According to him they would have to take a strain of 1½ tons and he had no way of checking that. Can you imagine a strain of 1½ tons on your shoulder, over kill surely, officialdom gone mad. His advise was to go through the system with lap belt only and to fit the 3 point ones later, time will tell if that scheme works OK.

The drive shaft had to be shortened and balanced, it had been lengthened to accommodate the Jag box, it is now installed in the car. All the instruments in the dash are in place and coupled, the steering wheel with the wiring down the column installed and connected and checked. Filled the motor up with water intending to use this for flushing the system and found the drain tap on the radiator was not screwed in properly, could not be done in place so out comes the radiator, tap screwed in and back in again.

With a bit of tongue in cheek I had cleaned and checked the brake and clutch master and clutch slave before putting them in the car, unfortunately these were not OK so were taken to Sterling Clutch and Brake. The brake master and the clutch slave were re-sleeved with stainless and the clutch master replaced. Installed, charged and bled, everything working OK. Always get good service from that company.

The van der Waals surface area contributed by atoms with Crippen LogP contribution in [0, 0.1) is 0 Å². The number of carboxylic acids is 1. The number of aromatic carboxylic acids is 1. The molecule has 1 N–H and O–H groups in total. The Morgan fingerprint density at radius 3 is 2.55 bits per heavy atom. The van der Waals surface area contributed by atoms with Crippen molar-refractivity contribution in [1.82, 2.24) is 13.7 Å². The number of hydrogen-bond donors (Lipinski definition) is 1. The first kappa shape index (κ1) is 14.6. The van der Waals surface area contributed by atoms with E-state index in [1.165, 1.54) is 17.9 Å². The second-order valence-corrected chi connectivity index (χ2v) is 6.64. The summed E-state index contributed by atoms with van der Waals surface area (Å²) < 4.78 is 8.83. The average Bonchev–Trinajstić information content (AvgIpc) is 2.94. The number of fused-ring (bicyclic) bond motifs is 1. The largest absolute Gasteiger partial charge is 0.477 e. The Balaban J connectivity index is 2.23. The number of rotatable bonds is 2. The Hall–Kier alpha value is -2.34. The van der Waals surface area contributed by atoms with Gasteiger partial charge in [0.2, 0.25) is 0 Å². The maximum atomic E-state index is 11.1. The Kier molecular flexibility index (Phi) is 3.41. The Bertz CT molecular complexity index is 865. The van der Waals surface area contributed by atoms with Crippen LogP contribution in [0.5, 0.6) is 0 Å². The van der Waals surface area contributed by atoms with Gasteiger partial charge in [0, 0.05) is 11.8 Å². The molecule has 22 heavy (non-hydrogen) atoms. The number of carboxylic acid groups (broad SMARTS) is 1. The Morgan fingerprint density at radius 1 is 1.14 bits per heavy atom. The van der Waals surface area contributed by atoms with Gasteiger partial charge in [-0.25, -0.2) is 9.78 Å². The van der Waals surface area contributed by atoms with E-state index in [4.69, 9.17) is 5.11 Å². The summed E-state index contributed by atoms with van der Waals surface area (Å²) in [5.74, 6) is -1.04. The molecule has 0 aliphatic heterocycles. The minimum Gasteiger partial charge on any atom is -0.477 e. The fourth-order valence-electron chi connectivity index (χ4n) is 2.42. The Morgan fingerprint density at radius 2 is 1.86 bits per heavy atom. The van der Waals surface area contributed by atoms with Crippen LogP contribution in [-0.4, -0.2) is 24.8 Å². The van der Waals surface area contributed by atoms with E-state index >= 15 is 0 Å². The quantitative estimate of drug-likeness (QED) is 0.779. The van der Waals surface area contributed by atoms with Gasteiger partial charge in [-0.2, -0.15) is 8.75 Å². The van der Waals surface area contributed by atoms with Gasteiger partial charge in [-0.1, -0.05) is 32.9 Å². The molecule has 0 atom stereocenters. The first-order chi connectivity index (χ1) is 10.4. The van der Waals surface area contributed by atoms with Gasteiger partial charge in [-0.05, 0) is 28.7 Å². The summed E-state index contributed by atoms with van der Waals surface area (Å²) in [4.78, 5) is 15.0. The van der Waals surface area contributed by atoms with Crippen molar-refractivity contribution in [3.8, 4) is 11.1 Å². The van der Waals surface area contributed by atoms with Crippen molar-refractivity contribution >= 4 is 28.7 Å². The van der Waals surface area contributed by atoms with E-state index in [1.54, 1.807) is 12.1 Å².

Had a trial fit of the assembled windscreen to check how it would sit, the two holes at the door hinges had been covered with filler etc during the fibre glass repairs and painting so these had to be drilled and bolts made for this job. I used long ¼” UNF bolts, drilled 3 nuts to slide down the shank, brazed 2 in line with the head and the other at a point to give the length of thread I needed. These bolts give a better guide than just a normal bolt, and with the confined space it is certainly needed. The screen glass I used was a rejected one that was delaminating that I had been given, the intention being to get a new one before the final installation. Just as well as one of those side bolts was too long and I cracked the corner of the screen. The trial fit showed that some serious packing was going to be needed to get the screen’s position correct. I am told most have washers etc used for this purpose.